Pyramids, temples, sphinxes and shrines: breathtaking images of these ancient and often iconic landmarks, captured by pioneering photographer Francis Bedford, provided new insights for Victorians into the historic and biblical sites of the eastern Mediterranean. Generously lent by Her Majesty Queen Elizabeth II, these remarkable photographs from the Royal Collection feature in the first exclusively web-based exhibition curated at the Barber.
Bedford (1815 – 1894) accompanied Albert Edward, Prince of Wales (the future King Edward VII), who in 1862 was dispatched by his mother, Queen Victoria, on a four-month journey through Egypt, the Holy Land and Greece. The odyssey was intended to introduce the prince to ancient and contemporary civilisations, cultures and political figures – contributing to his education as future king and ruler of the British Empire.
The first photographer ever to accompany a royal tour, Bedford exhibited these exquisite examples of early photography soon after his return, to great acclaim. They brought to life for the British public sites previously only encountered in prints and paintings, and the Barber’s display considers the perception of these cultures and of the concept of empire during the Victorian era.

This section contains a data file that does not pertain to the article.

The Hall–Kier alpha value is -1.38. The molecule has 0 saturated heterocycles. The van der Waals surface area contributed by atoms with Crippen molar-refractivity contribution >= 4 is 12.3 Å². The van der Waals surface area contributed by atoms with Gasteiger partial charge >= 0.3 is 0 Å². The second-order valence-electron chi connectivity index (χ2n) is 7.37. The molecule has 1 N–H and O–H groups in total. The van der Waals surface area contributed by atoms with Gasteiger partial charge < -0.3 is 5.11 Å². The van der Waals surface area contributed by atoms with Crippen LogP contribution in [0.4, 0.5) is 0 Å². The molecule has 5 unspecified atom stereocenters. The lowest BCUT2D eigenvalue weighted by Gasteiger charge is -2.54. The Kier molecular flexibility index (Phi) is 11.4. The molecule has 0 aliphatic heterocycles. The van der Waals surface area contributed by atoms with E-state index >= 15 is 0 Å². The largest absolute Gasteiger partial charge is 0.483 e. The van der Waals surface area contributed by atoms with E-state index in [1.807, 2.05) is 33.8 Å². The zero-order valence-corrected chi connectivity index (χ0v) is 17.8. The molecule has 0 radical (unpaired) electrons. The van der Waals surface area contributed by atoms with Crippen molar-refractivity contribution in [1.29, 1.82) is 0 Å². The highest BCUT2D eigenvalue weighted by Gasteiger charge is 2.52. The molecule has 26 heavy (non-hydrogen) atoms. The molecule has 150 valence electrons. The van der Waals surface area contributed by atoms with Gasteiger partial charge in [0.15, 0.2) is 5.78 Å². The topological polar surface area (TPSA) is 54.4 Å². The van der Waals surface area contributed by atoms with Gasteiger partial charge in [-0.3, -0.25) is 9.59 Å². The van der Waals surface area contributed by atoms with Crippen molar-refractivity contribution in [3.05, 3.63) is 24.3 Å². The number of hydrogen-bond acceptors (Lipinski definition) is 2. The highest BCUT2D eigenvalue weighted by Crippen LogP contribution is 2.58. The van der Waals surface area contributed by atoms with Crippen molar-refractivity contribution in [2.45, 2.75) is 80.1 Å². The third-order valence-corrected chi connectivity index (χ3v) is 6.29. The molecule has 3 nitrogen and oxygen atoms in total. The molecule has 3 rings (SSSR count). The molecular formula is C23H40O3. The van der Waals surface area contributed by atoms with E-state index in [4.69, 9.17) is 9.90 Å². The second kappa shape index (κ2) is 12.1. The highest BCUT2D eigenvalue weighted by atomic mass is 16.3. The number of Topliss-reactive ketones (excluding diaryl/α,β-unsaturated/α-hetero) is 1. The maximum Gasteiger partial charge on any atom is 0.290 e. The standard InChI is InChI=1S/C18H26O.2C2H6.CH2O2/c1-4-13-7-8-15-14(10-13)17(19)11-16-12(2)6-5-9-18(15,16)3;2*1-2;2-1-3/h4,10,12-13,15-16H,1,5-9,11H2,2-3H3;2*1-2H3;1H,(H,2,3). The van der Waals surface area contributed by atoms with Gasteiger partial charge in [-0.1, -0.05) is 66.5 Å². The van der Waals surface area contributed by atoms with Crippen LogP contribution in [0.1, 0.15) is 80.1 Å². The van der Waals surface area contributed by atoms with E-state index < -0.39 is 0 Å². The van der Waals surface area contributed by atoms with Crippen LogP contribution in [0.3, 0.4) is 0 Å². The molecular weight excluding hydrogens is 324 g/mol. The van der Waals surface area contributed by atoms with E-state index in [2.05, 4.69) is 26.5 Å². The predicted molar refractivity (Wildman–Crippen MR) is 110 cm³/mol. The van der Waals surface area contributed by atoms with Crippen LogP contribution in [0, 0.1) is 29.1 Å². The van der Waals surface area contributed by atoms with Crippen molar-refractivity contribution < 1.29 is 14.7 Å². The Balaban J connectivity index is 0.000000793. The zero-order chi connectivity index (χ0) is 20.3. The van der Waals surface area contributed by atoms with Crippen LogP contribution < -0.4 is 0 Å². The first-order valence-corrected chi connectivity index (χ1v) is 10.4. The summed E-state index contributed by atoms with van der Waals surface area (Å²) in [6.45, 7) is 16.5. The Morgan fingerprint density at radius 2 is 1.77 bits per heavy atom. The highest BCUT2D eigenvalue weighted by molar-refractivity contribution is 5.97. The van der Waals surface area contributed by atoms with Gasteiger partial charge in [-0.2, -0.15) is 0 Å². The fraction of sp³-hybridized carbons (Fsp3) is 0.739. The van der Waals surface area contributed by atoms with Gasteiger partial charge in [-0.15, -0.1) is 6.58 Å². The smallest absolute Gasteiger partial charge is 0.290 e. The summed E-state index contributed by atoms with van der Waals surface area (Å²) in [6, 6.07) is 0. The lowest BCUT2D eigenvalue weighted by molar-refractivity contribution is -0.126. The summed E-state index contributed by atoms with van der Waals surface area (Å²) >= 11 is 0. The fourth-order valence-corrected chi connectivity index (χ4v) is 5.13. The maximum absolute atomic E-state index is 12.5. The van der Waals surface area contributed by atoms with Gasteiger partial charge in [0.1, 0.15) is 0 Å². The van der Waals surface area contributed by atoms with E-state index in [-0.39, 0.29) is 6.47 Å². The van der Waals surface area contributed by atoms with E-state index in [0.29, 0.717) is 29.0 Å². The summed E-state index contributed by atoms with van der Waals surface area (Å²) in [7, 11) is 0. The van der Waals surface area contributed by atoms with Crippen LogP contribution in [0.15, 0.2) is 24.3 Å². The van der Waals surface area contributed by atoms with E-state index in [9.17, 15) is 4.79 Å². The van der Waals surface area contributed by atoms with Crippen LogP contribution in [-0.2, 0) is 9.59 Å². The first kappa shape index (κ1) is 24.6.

The photographs are complemented here by an extract from the prince’s own handwritten journal, contemporary commentary from illustrated newspapers and magazines, and drawings by Lawrence Alma-Tadema from the University’s Cadbury Research Library.
This is the third exhibition in an exciting annual collaboration between Royal Collection Trust, the Barber, and by the 2019/20 cohort of ten MA Art History and Curating students at the University of Birmingham.
Image: Francis Bedford, ‘The Sphinx, the Great Pyramid and two lesser Pyramids, Ghizeh, Egypt’ (1862). Royal Collection Trust / © Her Majesty Queen Elizabeth II 2020.